As cities take up the cause, the case for reparations has become a local issue as well as a federal one.
Back in March, Evanston, Illinois, a suburb of Chicago, made good on its promise to distribute $10 million in reparations as housing grants to Black residents. Additionally, California created a reparations task force in June, the first state to do so,
Other cities such as Detroit are currently studying how to develop programs to address how the legacy of slavery still has present-day ramifications in the city and the nation.
In November, Detroit residents will be asked if they support the formation of a reparations committee that will research “housing and economic development programs” for the city's Black residents.
Mary Sheffield, a Detriot councilwoman, says there must be concrete policies regarding reparations and not just empty rhetoric.
“It’s more than just talk for the first time,” Sheffield explained. “We are seeing policymakers be serious about it, and we’re looking at what other cities have done, too.”
Throughout the country, 11 mayors launched Mayors Organizing for Reparations and Equality which has pledged to introduce pilot reparations programs for Black Americans in their cities.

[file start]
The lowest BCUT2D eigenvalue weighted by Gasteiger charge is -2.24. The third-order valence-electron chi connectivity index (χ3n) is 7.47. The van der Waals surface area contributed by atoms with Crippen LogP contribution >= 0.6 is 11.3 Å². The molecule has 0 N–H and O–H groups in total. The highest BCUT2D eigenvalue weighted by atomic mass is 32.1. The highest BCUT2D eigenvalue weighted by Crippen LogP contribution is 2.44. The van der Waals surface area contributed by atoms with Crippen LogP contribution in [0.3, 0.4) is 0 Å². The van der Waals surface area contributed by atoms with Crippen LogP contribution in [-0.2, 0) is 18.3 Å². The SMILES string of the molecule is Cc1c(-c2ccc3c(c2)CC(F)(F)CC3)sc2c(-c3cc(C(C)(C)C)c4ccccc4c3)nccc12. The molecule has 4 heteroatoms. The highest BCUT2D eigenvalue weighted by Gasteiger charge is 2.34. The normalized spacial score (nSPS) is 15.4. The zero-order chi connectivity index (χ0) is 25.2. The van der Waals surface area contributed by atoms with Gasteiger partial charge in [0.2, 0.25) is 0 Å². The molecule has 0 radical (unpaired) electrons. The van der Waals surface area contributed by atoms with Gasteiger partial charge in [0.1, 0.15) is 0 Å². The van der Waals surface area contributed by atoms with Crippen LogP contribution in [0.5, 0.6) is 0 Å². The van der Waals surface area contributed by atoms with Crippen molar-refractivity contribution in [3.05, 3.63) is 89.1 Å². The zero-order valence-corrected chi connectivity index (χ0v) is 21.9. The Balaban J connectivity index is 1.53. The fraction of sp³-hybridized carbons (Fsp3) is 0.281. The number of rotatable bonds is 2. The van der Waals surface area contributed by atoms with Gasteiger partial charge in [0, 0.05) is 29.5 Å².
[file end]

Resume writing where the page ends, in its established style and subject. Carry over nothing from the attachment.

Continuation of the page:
Mayor Eric Garcetti of Los Angeles, says the group plans to “double or even triple” the number of cities by the end of this year,
Although local programs seem like a step in the right direction, some argue that real reparations can only take place if the federal government enacts policies. According to experts, reparations that seek to address the racial wealth gap cannot be supported by local programs alone.
William A. Darity, Jr., an economics professor at Duke University contends that local programs can never account for the massive amount owed to Black Americans and a federal mandate is required.
“There are a number of detours away from what I would call true reparations, and one of those are these alleged local programs,” he said.
Darity, who has extensively studied reparations, has argued that an adequate program would come with a price tag of $11.2 trillion for an estimated 45 million Americans who make up around 13 percent of the U.S. population. According to Darity, a robust program of this scope can only exist on the federal level.
Many local leaders claim that cities and municipalities that create programs can help to accelerate the enactment of a federal reparations bill.
Keith E. Williams, a member of Michigan’s Black Democratic Caucus hopes that Detriot will set the blueprint of a multi-generational project of reparations and not a “one and done” initiative.
“I don’t want this to just be about me,” he said. “It’s about all of us. I want this to continue.”